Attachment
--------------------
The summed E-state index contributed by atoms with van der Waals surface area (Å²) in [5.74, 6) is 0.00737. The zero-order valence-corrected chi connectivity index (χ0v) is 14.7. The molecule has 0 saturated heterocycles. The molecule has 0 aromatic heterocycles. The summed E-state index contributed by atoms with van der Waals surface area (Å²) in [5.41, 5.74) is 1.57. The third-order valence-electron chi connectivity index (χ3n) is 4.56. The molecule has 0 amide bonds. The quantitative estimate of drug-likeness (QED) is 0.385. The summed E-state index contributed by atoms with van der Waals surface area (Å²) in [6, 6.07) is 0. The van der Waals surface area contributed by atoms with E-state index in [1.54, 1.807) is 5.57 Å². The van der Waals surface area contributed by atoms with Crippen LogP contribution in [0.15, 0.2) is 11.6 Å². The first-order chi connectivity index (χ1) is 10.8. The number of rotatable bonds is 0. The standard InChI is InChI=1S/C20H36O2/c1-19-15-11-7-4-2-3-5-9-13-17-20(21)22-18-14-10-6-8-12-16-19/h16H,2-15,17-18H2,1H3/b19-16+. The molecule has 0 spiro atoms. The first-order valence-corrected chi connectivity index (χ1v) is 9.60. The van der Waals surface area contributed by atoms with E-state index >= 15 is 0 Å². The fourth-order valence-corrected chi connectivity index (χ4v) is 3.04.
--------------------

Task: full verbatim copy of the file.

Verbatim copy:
The summed E-state index contributed by atoms with van der Waals surface area (Å²) in [5.74, 6) is 0.00737. The zero-order valence-corrected chi connectivity index (χ0v) is 14.7. The molecule has 0 saturated heterocycles. The molecule has 0 aromatic heterocycles. The summed E-state index contributed by atoms with van der Waals surface area (Å²) in [5.41, 5.74) is 1.57. The third-order valence-electron chi connectivity index (χ3n) is 4.56. The molecule has 0 amide bonds. The quantitative estimate of drug-likeness (QED) is 0.385. The summed E-state index contributed by atoms with van der Waals surface area (Å²) in [6, 6.07) is 0. The van der Waals surface area contributed by atoms with E-state index in [1.54, 1.807) is 5.57 Å². The van der Waals surface area contributed by atoms with Crippen LogP contribution in [0.15, 0.2) is 11.6 Å². The first-order chi connectivity index (χ1) is 10.8. The number of rotatable bonds is 0. The standard InChI is InChI=1S/C20H36O2/c1-19-15-11-7-4-2-3-5-9-13-17-20(21)22-18-14-10-6-8-12-16-19/h16H,2-15,17-18H2,1H3/b19-16+. The molecule has 0 spiro atoms. The first-order valence-corrected chi connectivity index (χ1v) is 9.60. The van der Waals surface area contributed by atoms with E-state index >= 15 is 0 Å². The fourth-order valence-corrected chi connectivity index (χ4v) is 3.04.